Envy is an insult to oneself.
Envy is human nature.
In this famous shot of Sophia Loren (left) and Jayne Mansfield at a Beverly Hills restaurant in 1957, Loren may or may not be feeling envy – but I like the photo.
Reportedly, Mansfield’s extravagant cleavage was a publicity stunt intended to deflect attention from Sophia Loren during a dinner party in Loren’s honor.
Envy can be an insidious feeling, with a collection of attitudes and beliefs that impact our creative energy and motivation.
In his book Creativity for Life: Practical Advice on the Artist’s Personality, and Career, creativity coach and writer Eric Maisel, PhD gives a concrete example:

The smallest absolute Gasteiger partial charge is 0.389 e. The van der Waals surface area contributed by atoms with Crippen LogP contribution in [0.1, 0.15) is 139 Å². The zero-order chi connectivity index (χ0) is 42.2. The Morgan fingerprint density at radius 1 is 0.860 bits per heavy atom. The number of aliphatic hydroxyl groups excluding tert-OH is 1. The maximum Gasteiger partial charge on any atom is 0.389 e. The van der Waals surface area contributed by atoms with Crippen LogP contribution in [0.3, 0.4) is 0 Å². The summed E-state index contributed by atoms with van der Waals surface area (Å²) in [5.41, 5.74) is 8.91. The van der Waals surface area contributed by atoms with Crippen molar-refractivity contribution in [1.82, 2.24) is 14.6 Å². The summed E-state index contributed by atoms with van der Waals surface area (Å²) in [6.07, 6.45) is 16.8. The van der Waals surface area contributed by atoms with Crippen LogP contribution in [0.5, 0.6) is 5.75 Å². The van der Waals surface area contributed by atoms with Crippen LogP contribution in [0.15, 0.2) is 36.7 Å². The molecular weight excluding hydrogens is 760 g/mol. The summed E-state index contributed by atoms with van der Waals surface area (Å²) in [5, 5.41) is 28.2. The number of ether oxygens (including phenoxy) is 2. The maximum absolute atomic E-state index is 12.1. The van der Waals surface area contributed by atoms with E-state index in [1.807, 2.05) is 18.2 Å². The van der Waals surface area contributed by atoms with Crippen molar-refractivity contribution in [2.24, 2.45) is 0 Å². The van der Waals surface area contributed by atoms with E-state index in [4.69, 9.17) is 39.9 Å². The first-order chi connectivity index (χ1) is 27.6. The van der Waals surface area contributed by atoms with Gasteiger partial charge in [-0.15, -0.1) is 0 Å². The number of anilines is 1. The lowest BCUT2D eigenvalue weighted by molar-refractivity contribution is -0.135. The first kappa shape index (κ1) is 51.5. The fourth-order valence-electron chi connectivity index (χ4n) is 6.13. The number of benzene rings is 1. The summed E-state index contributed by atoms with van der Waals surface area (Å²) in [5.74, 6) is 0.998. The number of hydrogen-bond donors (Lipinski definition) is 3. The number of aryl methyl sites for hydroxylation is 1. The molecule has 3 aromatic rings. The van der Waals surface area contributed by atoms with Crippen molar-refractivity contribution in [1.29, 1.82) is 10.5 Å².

“An artist’s envy may manifest itself in any number of ways. In the past she may have loved to read; now she avoids contemporary fiction completely. All living authors have become her rivals. Or she may avidly read contemporary fiction, but only to assure herself that it’s bad. Or she may read only the works of an author she knows is an alcoholic or or near death — a rival she can pity or feel superior to.”
> Continued: Envy and Your Creative Life
Article publié pour la première fois le 18/07/2013